Understanding NSF Research: Chemistry
Image Captions and Credits
What do you get when you drop a piece of metal salt into a glass of water? Crystal whimsy. The salt begins to generate multiple forms as water-permeable metal silicate membranes grow and osmotic effects take hold.
Credit: Yan Liang, Xiangang Tao and Wei Huang
Science of Smell
Worker honeybees use many cues, including odors, to locate and identify flowers that have nectar and pollen, resources needed for bee colony survival. Because of their keen sense of smell, honeybees are one of the model organisms used to study the olfactory or smell circuit.
Credit: Arizona State University
The drug industry uses hamster cells to produce biopharmaceuticals. Over time, the cell lines may change due to a steady series of mutations. Researchers are working to discover the cause of the genetic drift and turn it off.
Credit: Clemson University
Polymer-metal Robotic Hand
Researchers are working to transform ionic polymer-metal composites into artificial muscles as shown in this soft robotic hand.
Credit: Kam K. Leang. University of Utah
Gecko feet come in many forms, but they all share a common trait: ultra-stickiness. A gecko's ability to cling has inspired the design and fabrication of synthetic dry adhesives.
Credit: Image courtesy professor Kellar Autumn, from Autumn, K., et al. 2002. Evidence for van der Waals adhesion in gecko setae. Proc. Natl. Acad. Sci. USA 99, 12252-12256.
Physical chemistry is vital to industries that produce materials, pharmaceuticals and consumer products.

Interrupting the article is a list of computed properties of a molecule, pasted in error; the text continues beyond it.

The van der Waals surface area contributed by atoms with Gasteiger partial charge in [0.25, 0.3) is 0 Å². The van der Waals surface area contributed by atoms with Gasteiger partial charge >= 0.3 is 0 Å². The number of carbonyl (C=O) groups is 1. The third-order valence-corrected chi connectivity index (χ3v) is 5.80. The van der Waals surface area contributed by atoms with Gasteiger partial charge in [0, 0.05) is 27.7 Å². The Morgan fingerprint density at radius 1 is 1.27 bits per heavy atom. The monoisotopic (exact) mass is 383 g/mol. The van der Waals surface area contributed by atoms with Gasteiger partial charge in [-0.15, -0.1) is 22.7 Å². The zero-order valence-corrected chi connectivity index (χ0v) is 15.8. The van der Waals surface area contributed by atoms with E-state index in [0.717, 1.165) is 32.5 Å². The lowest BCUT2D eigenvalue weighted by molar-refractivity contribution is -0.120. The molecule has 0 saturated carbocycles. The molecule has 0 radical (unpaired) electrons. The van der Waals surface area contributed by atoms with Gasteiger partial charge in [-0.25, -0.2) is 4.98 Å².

Credit: Ultrafast Laser Spectroscopy Lab, Oregon State University
The blue, green and violet proteins of the enzyme Frh and their yellow reactive metal centers provide insights into microbiological methane production.
Credit: Janet Vonck, Max Planck Institute of Biophysics
Manufacturing carbon nanofibers in ambient air rather than ammonia gas makes the fabrication process safer and less expensive. Carbon nanofibers are promising as gene-delivery tools, sensors, batteries and other technologies.
Credit: Anatoli Melechko/North Carolina State University
Removing radioactive waste from water: 5 not-so-easy steps
Chemists at the University of Iowa, led by associate professor Tori Forbes, are using National Science Foundation funding to investigate how to remove radioactive substances from water. Forbes' team creates and tests various chemical compounds to find candidates that can isolate and capture radioactive elements, such as uranium, in nanotubes. A major goal of the research is to solve an enduring problem in the United States: how to safely use and dispose of nuclear waste.